Bubbles (Andre Royo). It isn’t easy to have sympathy for a smack addict. But Bubbles has been given so much depth throughout the series – Season Four is especially brutal to the longtime Kima Greggs' informant – that again, all the rules get thrown out the window by Simon. Hard to watch at first, but an endearing personality as his streetwise wisdom is given multiple layers by the end of Season One, Bubbles is the kind of character you, well, just want to hug. It’s rare for me to ask that “The Wire” break from the harsh realities that guide Baltimore’s streets, but here’s hoping Simon gives Bubbles a reprieve in Season Five. It’s almost been too hard to watch him stay in the same dark hole over four hopeless seasons.
Duquan “Dukie” Weems (Jermaine Crawford). If there’s a reason everyone should watch “The Wire,” it’s because of a character like Dukie. Living in complete squalor with drug-addled family members selling his only clean clothes on the street, Dukie is the portrait of poverty as a beleaguered "left-behind" eighth grader. By the middle of Season Four, he manages to rise above thanks to the kindness of his new teacher, Roland Pryzbylewski, but is later betrayed by the same system that’s supposed to protect him. Simply put: Dukie doesn’t feel like TV. He feels like the forgotten half of real-life society we all do our best to ignore.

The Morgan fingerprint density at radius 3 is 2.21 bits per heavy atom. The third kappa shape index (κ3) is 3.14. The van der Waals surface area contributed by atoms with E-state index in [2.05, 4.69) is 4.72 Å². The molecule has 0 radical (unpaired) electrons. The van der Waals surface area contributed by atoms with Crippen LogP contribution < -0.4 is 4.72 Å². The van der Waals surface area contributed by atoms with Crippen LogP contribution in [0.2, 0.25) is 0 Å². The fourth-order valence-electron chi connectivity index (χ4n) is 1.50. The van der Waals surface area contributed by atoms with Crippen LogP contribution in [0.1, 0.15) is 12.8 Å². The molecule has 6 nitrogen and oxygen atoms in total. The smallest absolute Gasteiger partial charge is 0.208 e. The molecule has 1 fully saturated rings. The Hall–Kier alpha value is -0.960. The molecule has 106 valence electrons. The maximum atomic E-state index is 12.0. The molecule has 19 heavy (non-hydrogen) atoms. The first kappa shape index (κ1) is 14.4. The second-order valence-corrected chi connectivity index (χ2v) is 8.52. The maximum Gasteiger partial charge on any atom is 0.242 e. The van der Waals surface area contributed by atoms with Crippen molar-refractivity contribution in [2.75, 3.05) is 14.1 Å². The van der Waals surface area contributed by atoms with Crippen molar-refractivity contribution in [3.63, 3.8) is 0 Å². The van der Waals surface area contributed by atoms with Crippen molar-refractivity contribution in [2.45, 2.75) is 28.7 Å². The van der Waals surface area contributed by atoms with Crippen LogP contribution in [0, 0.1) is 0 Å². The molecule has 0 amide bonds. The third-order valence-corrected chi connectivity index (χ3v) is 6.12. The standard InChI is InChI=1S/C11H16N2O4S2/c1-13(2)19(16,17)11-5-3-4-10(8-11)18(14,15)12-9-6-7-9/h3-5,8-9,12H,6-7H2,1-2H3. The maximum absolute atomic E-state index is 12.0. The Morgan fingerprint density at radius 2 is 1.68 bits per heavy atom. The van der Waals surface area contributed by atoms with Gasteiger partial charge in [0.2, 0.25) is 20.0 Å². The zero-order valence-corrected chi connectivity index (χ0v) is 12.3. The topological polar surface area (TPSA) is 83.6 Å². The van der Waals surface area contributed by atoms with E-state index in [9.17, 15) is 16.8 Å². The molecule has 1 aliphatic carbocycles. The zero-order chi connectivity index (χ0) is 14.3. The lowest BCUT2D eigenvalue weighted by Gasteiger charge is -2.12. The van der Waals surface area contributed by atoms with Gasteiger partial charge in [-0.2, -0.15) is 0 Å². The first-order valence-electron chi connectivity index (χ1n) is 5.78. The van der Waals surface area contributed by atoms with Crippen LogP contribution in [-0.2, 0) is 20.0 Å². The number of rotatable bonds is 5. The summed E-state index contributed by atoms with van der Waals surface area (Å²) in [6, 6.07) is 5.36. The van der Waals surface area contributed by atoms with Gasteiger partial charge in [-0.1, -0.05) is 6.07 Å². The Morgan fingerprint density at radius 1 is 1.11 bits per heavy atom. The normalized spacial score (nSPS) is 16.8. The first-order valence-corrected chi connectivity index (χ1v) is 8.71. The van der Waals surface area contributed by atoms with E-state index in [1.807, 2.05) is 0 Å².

Lester Freamon (Clarke Peters). The father figure of the entire enterprise. Lester’s pearls of wisdom keep the wire tap investigations charging ahead with laser-like precision. Noble to a fault, even small-minded company man William Rawls (while in the same breath noting Freamon’s "gift for martyrdom") can’t help but admire the veteran cop’s desire to get his hands dirty. The Season Four scene where he methodically peers at the abandoned row houses and concludes that they’re being used for tombs by drug kingpin Marlo Stanfield is his finest moment.
Tommy Carcetti (Aidan Gillen). Creator David Simon has said one of “The Wire’s” foundations is the idea that, “the institutions always prove larger, and those characters with hubris enough to challenge the postmodern construct of American empire are invariably mocked, marginalized, or crushed.” Once he began to roll up his sleeves and take a hard look at Baltimore's dilapidated streets, Carcetti became the rarest of beings - a noble, compassionate politician worth cheering for. But after all he did to overcome an incumbent black Mayor, it would appear "The Great White Hope's" first term will resemble the maddeningly frustrating act of beating one’s head against a wall repeatedly.